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From Wikipedia: Speck is a distinctively juniper-flavored "prosciutto" (ham) originally from the region of Alto Adige/Südtirol. Speck's origins at the intersection of two culinary worlds is reflected in its synthesis of Italian salt-curing and central European smoking. Speck is made from the hind leg of the pig and is often served in paper thin slices which, like prosciutto, can be draped over sugary fruits like melon, pears and figs. Tissue-thin slices of speck can also be served with horseradish, pickles and dark rye bread studded with raisins and nuts, a more Austrian-influenced presentation.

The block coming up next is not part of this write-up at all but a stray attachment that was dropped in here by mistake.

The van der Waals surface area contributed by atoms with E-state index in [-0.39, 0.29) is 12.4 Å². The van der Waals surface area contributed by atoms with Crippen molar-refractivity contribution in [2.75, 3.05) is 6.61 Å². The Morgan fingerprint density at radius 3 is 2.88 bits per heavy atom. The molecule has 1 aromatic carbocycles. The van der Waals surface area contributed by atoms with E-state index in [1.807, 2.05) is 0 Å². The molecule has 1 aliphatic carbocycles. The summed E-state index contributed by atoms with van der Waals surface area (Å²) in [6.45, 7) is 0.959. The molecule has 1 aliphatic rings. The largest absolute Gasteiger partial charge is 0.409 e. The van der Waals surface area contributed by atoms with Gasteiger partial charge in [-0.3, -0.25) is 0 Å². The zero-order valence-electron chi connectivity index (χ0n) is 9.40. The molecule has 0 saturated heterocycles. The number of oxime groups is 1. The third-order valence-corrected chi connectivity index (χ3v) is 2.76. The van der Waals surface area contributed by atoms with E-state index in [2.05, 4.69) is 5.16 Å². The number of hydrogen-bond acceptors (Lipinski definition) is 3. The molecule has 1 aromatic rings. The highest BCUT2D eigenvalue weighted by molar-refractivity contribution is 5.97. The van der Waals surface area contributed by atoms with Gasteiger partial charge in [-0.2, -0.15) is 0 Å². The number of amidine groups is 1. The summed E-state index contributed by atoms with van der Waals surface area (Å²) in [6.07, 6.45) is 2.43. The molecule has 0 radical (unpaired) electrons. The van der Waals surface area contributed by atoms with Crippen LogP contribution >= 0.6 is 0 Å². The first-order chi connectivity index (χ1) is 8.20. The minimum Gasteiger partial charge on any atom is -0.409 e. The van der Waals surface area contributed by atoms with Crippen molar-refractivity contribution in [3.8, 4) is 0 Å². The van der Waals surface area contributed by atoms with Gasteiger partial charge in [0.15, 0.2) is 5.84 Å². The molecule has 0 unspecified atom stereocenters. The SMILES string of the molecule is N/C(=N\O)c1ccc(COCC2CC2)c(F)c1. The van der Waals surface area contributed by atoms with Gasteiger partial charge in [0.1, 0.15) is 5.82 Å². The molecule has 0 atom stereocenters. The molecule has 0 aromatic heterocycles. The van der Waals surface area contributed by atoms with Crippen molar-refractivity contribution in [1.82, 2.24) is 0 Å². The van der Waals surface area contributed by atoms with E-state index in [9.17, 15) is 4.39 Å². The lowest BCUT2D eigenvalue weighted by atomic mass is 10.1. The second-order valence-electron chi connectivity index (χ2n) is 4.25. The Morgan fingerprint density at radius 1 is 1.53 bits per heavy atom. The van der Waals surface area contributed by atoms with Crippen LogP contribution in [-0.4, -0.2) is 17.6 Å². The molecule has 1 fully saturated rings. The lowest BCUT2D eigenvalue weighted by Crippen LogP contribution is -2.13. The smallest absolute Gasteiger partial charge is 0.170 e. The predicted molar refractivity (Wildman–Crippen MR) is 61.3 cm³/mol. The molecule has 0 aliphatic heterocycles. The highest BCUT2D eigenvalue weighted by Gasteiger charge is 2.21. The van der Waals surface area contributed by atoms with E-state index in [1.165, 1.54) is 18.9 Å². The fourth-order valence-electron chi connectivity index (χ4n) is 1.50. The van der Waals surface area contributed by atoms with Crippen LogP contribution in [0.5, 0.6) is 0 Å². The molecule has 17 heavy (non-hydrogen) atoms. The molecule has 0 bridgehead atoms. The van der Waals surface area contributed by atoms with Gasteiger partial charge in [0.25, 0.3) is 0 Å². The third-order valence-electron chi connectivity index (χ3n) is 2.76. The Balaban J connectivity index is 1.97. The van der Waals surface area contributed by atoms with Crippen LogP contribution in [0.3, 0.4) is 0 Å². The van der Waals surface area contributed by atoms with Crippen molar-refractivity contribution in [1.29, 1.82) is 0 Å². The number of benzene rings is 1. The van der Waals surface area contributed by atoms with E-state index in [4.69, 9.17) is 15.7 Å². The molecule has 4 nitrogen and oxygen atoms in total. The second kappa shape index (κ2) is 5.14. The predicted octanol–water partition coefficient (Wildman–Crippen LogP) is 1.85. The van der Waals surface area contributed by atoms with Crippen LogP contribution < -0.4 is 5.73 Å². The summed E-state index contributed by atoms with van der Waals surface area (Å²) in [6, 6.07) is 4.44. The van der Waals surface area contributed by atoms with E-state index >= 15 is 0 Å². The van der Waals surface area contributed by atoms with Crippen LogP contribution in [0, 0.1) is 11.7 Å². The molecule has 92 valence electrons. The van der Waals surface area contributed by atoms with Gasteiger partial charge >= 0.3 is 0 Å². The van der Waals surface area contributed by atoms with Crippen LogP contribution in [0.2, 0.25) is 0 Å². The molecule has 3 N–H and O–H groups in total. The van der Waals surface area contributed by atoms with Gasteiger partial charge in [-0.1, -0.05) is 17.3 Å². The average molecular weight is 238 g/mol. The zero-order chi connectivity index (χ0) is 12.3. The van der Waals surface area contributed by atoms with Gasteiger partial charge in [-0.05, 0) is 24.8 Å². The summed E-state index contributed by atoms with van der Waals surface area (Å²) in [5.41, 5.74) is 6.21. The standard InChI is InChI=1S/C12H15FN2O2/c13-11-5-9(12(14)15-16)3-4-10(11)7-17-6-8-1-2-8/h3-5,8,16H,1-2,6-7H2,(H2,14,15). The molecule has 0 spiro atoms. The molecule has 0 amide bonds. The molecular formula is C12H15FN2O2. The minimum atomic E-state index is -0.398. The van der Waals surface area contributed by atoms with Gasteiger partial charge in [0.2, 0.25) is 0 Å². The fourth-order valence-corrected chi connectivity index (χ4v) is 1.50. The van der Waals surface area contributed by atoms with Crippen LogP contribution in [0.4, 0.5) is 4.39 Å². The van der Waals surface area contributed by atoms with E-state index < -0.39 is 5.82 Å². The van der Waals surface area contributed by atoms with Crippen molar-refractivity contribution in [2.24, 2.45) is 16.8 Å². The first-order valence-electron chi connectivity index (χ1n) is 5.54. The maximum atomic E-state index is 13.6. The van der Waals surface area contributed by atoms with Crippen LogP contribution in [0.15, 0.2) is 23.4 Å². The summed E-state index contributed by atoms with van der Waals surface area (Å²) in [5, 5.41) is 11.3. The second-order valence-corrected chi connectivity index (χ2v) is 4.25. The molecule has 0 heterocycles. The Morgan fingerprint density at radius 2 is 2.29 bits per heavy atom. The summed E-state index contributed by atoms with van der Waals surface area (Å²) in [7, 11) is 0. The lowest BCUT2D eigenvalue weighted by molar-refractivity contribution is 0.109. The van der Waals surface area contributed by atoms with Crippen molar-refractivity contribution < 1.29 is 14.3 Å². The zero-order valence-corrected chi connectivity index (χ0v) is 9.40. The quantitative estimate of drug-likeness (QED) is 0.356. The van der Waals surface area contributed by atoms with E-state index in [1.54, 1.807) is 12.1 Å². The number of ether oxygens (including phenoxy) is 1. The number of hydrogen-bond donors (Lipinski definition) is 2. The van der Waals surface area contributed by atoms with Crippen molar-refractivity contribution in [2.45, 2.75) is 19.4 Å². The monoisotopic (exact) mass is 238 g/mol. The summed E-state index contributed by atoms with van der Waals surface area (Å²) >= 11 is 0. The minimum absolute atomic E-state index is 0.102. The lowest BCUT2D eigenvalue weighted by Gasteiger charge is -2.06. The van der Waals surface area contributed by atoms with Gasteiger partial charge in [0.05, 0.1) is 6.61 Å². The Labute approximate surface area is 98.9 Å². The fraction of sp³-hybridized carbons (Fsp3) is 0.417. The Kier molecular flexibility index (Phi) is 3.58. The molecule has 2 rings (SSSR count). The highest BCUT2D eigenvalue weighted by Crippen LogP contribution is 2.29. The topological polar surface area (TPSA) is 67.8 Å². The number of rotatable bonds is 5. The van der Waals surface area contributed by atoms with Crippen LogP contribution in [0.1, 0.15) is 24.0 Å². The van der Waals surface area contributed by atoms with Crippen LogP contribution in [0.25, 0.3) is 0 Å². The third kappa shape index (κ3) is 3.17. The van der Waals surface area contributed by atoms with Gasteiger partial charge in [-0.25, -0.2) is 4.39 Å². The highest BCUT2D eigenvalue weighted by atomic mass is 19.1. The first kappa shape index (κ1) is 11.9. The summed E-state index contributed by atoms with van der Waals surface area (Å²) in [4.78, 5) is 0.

Typically appearing in pastas, in risotto, on pizzas, and alongside hearty whole-grain breads, speck can also be seen in the company of shellfish, sometimes wrapped around scallops or rolled about breadsticks and served with lobster salad. Speck can be cut into thick strips and added to pasta sauces or any dish beginning with a "soffritto" of olive oil and chopped vegetables. In dishes like risotto, the extremely strong flavour of speck can usually be cut with light flavours such as parsley, lemon, mint, etc. In salads, speck pairs well with apples, sprouts, mushrooms, and hearts of celery.